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what credit score is needed to get 0% auto financing
I'm trying to decide whether to pay cash or finance a new car purchase in a few months. I have good credit so I shouldn't have any trouble getting financing, but I would only want to use a loan if I could get 0% interest for three years or thereabout. I am hoping to get an idea ahead of time. Thanks in advance for your help!

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Do not assume 0% is always good.

Helpful to 586 out of 627 people

First to answer your question, look, listen and read the ad's for a zero interest loan. "VERY WELL qualified purchaser". Meaning in at least the 700's probably 750 or above.

Now, do not always assume that zero percent interest is the way to go. Although vehicles are not this cheap anymore, lets pick a $15,000 vehicle.

The dealership offers a $2000 rebate OR zero percent interest on a three year loan. Take the rebate....... pay the interest, use the rebate.

$15,000 / 36 months = $417 per month. Total = $15,000 paid.


$15,000 - 2,000 = $13,000 financed @ 4.5% = $387 per month = $13,922 paid. (still 36 months).

You saved over a thousand dollars by paying the interest plus your monthly payment is about $30 per month cheaper. Crunch the numbers, what sounds good is not always good. The dealership lost $2,000 but the finance company made $922. They will like you even more and increase your credit score.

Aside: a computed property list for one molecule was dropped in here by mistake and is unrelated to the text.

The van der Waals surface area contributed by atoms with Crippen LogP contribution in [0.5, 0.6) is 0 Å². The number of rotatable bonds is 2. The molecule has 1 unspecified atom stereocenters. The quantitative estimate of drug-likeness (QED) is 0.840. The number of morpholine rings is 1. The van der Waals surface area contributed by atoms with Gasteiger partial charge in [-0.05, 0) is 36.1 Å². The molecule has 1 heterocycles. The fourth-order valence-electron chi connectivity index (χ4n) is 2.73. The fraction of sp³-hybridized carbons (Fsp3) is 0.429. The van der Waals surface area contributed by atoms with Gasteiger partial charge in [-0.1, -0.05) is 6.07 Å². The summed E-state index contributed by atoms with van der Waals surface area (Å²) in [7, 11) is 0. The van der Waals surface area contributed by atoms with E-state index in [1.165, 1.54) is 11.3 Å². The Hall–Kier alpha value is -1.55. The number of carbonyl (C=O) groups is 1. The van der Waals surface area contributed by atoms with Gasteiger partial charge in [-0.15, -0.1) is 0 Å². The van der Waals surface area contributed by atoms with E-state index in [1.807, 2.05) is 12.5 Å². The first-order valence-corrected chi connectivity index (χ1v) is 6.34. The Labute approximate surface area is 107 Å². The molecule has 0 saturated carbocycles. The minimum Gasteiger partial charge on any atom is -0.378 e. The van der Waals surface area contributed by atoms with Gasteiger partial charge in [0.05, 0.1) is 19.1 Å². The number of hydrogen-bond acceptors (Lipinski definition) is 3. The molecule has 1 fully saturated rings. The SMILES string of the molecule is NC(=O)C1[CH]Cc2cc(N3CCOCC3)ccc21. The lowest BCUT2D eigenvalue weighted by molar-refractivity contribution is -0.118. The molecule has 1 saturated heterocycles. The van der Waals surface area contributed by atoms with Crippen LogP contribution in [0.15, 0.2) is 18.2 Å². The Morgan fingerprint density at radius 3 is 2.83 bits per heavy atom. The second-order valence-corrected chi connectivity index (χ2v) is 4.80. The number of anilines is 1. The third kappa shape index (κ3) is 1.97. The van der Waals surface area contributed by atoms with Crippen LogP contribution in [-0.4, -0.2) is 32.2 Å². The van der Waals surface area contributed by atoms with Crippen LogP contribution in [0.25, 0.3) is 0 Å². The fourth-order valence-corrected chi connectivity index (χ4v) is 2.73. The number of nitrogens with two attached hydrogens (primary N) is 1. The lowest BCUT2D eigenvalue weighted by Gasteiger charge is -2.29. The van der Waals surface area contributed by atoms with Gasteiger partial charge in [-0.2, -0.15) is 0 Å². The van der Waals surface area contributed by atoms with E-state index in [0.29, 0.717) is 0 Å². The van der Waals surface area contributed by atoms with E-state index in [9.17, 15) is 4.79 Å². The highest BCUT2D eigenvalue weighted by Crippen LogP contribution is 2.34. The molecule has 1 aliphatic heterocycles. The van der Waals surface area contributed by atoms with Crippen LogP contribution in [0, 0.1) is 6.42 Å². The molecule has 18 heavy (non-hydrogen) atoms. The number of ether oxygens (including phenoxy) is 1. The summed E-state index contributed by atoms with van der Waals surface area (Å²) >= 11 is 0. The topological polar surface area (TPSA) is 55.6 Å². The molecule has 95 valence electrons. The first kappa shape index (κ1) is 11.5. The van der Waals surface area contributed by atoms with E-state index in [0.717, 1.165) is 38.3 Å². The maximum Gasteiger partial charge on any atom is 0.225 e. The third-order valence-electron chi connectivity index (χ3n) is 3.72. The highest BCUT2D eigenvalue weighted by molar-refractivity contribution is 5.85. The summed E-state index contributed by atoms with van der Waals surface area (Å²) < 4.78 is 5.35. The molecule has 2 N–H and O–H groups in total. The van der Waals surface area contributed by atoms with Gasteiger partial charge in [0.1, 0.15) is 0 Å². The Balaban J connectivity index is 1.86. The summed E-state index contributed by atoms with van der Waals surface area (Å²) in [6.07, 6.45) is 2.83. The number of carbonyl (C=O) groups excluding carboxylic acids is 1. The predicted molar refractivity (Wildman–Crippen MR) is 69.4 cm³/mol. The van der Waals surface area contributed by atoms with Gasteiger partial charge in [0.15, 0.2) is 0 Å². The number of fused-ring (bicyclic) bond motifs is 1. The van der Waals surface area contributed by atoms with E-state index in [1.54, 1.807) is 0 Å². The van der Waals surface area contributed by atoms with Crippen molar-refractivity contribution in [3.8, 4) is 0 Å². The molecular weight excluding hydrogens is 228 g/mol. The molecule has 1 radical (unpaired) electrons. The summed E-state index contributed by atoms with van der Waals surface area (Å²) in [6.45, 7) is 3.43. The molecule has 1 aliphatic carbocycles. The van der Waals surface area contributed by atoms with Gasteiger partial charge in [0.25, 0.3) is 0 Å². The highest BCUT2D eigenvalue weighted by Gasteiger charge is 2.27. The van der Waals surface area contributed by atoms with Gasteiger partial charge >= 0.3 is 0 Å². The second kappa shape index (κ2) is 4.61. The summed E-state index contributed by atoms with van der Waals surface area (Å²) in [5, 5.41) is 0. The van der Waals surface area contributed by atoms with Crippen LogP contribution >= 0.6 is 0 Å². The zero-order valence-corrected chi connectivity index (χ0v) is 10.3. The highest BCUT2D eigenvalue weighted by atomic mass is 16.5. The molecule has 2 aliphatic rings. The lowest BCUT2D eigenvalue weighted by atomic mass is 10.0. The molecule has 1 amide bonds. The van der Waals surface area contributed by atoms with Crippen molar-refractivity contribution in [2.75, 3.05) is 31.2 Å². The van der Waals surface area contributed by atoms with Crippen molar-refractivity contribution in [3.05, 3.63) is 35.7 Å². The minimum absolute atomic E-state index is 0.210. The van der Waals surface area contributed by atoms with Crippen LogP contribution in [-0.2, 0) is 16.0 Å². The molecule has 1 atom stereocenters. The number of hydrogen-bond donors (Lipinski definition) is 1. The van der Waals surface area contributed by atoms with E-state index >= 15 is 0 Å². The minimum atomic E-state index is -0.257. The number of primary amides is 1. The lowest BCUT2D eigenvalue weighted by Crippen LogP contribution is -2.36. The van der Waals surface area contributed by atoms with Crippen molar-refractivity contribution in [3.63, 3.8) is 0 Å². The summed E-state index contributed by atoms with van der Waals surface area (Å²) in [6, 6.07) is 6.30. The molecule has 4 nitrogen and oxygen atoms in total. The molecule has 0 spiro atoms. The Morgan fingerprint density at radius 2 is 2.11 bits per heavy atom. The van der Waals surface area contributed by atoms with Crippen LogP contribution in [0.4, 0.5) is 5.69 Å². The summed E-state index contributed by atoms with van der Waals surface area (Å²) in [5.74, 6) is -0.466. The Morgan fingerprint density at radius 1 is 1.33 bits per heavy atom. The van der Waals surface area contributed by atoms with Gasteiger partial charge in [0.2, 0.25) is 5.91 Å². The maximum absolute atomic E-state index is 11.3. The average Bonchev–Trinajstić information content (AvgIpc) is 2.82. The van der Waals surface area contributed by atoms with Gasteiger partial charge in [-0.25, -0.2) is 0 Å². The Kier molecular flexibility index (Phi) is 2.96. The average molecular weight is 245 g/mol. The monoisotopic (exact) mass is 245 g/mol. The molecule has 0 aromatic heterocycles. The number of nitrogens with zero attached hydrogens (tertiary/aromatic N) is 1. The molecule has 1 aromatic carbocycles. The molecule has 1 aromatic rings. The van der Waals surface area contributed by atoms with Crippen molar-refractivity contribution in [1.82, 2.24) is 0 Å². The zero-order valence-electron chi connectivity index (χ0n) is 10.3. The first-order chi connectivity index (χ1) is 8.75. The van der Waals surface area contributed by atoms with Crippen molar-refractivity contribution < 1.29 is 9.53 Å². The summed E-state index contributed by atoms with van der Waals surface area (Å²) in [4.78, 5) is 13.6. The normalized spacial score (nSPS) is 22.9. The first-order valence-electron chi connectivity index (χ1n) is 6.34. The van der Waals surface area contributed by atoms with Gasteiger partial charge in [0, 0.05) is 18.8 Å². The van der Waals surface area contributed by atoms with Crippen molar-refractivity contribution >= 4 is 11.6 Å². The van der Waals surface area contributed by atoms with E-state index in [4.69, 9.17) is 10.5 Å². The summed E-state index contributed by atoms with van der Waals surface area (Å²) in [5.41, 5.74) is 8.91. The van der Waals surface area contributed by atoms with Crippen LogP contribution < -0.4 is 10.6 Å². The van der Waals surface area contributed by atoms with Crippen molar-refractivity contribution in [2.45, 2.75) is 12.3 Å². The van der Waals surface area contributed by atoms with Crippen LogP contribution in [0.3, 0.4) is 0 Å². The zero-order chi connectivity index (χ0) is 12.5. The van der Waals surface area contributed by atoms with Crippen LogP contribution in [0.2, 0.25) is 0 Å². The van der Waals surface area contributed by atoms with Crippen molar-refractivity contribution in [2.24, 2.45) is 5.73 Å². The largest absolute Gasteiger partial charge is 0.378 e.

Again, these are fictional numbers. Crunch your numbers, interest, and time of the loan plus rebate.

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Valuable information. Thanks for the info and the breakdown of everything; VERY Helpful advice.

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Wow, Personally, I appreciate knowing this strategy in car buying.  Will remember this when my credit score improves and I'm shopping again in the future. 

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Your numbers are wrong in the second example.  You forget the interest is an ANNUAL percentage and your loan is a 3 year loan, therefore you need to compound the interest amount by 3 for the length of the loan.  In other words....$13000 financed @4.5% is $585 per year, multiply that by 3 years and the total interest is $1755 making the monthly payment $409.86.  Therefore this method only saves about $6.81 per month or $245.16 for the full loan term of 36 months.

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I am no math wiz, but in your equation above total for 0% is $15,000, where as financing is the $13,922 + $2,000 that was up down so total is actually $15,922.  No matter what you finance you will always pay more with increased interest.